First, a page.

Egypt tops 2016 Barclays L’Atelier competition
South African, Kenyan and Ugandan artists feature in Top 10
With a fresh pool of young African artists significantly raising previous benchmarks, the adjudicators are proud to announce the winners in one of the most strongly contested editions of the Barclays L’Atelier annual contemporary art competition.
Nourhan Refaat of Egypt has claimed top spot and the main prize of R225 000. She also wins a six-month residency at the Cité Internationale des Arts in Paris for her photographic work July Tale.
South African Matete Motubatse from Cape Town has won the Gerard Sekoto Award and a three months’ residency at the Cité Internationale des Arts for his video Moya.
The three merit awards go to Onyis Martin of Kenya (Bag Factory residency) for his mixed media piece Does it matter who is speaking?; Donald Wasswa of Uganda (Kuns: Raum Foundation, Sylt, residency) for his work Maali Ya Muswangali utilising leather off-cuts in plastic bags and sisal threads; and, South African Lebo Rasenyalo of Johannesburg (Ampersand Foundation residency) for her video O mogeng lebo, Nomo.
Dr Paul Bayliss, Barclays Art and Museum Curator, says Barclays L’Atelier is now a truly continental art competition, as reflected in the diversity of entries received from participating African countries.
“Barclays L’Atelier is renowned for delivering fresh, compelling insights from South Africa’s hottest young talent. But this year, with the competition being expanded to include 10 African countries in addition to South Africa, it effectively extended the continental conversation about art, delivering not only great diversity in aesthetic, but also dominant narratives from particular regions across the continent. The competition this year was extremely robust and our winners are most deserving of their accolades. The winning works reflect the strongest conceptual framework,” adds Bayliss.
Refaat’s July Tale uses photos and masks to create three portraits. Each portrait depicts the complexity of a relationship; the attachment of two souls in spite of being blind and silent about their mutual issues.
In Motubatse’s video Moya, his character attempts to blow a physical obstacle – a black plastic bag – off his head simply by using his breath. The word ‘breath’ in Sepedi translates to ‘moya’ which, in turn, can either mean ‘breath’, ‘air’, ‘spirit’ and/or ‘soul’ – all non-physical forms. The film symbolises ‘ntwa ya moya’; that is, an intense celestial battle of non-physical forces.
The rest of the 2016 Barclays L’Atelier top ten finalists includes Jackie Karuti of Kenya for her photographic triptych I can’t wait to see you; South African Thandiwe Msebenzi of Cape Town for her photographic work Kwazi Kubenini; South African Sethembile Msezane of Cape Town for the photographic piece Chapungu – The Day Rhodes Fell; South African Asemahle Ntlonti of Cape Town for the sculpture Living Sacrifice; and South African Muntu Vilakazi of Johannesburg for the photographic work Mass Therapy: 2015.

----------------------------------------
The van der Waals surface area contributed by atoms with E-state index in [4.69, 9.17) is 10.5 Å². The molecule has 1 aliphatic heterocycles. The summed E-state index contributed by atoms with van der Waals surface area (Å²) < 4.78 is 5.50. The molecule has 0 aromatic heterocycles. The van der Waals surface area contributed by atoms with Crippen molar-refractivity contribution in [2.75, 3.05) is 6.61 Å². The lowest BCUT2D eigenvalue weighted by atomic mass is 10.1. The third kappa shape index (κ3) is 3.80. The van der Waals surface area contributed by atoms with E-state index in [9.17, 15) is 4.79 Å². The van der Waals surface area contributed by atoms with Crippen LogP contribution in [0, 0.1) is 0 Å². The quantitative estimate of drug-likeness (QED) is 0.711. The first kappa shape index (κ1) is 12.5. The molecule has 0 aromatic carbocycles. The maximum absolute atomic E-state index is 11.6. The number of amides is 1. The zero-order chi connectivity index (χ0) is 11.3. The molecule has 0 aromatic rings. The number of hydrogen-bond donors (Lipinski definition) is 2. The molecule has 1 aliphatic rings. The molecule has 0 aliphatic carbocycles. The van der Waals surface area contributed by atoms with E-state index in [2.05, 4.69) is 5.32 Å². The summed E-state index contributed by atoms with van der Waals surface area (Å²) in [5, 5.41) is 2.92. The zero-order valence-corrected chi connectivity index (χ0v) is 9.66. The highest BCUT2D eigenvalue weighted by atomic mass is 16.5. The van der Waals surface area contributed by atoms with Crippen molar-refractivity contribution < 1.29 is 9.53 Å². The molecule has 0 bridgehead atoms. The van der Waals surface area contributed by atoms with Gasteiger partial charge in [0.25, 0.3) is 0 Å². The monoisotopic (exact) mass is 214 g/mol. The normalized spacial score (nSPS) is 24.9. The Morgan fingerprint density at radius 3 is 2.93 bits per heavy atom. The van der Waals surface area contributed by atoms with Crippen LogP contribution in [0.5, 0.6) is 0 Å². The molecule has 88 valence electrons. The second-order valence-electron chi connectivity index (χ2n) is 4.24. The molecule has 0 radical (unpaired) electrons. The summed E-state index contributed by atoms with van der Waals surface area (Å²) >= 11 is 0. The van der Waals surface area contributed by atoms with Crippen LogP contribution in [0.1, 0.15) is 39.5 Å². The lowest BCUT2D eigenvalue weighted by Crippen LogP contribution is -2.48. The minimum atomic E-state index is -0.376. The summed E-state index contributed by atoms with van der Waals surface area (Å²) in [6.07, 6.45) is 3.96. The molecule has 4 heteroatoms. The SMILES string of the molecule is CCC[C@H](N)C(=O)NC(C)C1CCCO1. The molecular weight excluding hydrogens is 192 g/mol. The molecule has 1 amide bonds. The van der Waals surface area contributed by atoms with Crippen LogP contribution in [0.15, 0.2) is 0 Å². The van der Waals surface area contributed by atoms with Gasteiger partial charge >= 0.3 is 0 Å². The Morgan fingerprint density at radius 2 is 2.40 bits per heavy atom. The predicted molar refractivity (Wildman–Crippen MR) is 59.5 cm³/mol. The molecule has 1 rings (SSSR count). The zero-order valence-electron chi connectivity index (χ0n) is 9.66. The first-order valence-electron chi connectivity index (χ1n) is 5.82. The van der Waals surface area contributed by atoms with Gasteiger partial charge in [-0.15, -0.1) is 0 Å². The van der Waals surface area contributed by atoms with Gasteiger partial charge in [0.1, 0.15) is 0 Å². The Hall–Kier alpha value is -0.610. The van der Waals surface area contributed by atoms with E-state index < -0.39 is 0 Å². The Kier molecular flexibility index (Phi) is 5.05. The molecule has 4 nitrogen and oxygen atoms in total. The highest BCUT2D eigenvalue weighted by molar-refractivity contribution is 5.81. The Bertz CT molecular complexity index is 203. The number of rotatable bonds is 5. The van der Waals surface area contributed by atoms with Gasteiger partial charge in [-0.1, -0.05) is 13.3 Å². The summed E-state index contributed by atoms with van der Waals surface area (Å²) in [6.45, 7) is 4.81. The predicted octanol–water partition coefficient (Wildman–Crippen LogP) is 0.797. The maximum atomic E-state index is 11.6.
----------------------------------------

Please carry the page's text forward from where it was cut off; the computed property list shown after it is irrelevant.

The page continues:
These winning works, along with the rest of the top 100 works, can be viewed in the competition’s first-ever virtual exhibition hosted on www.lateliercompetition.com.
Barclays L’Atelier, held in conjunction with the South African National Association for the Visual Arts (SANAVA), nurtures young talent and serves as a platform for young and emerging artists to make their mark in the African art arena.
Last year, for the first time in the competition’s 30-year history, participation in the event was extended beyond South Africa’s borders to include artists from Botswana, Zambia, Ghana and Kenya. This year’s competition was further extended to Egypt, Uganda, Tanzania, Mauritius and Seychelles.
Of particular attraction to entrants are the opportunities to attend a two-day art professionalism course in Johannesburg that will assist them in managing their art careers as viable businesses and the Barclays L’Atelier mentorship programme – two sought-after awards presented to the top 10 L’Atelier finalists.
The competition also rewards the winning visual artists with once-in-a-lifetime opportunities to develop their talents abroad through art residencies among international artists. Barclays L’Atelier is therefore widely celebrated as the African art competition that has a far-reaching and sustainable impact on young artists’ careers.
“This aligns with Barclays Africa’s focus on Shared Growth which, in essence, reflects our commitment towards making a positive impact on the various communities we serve,” concludes Bayliss.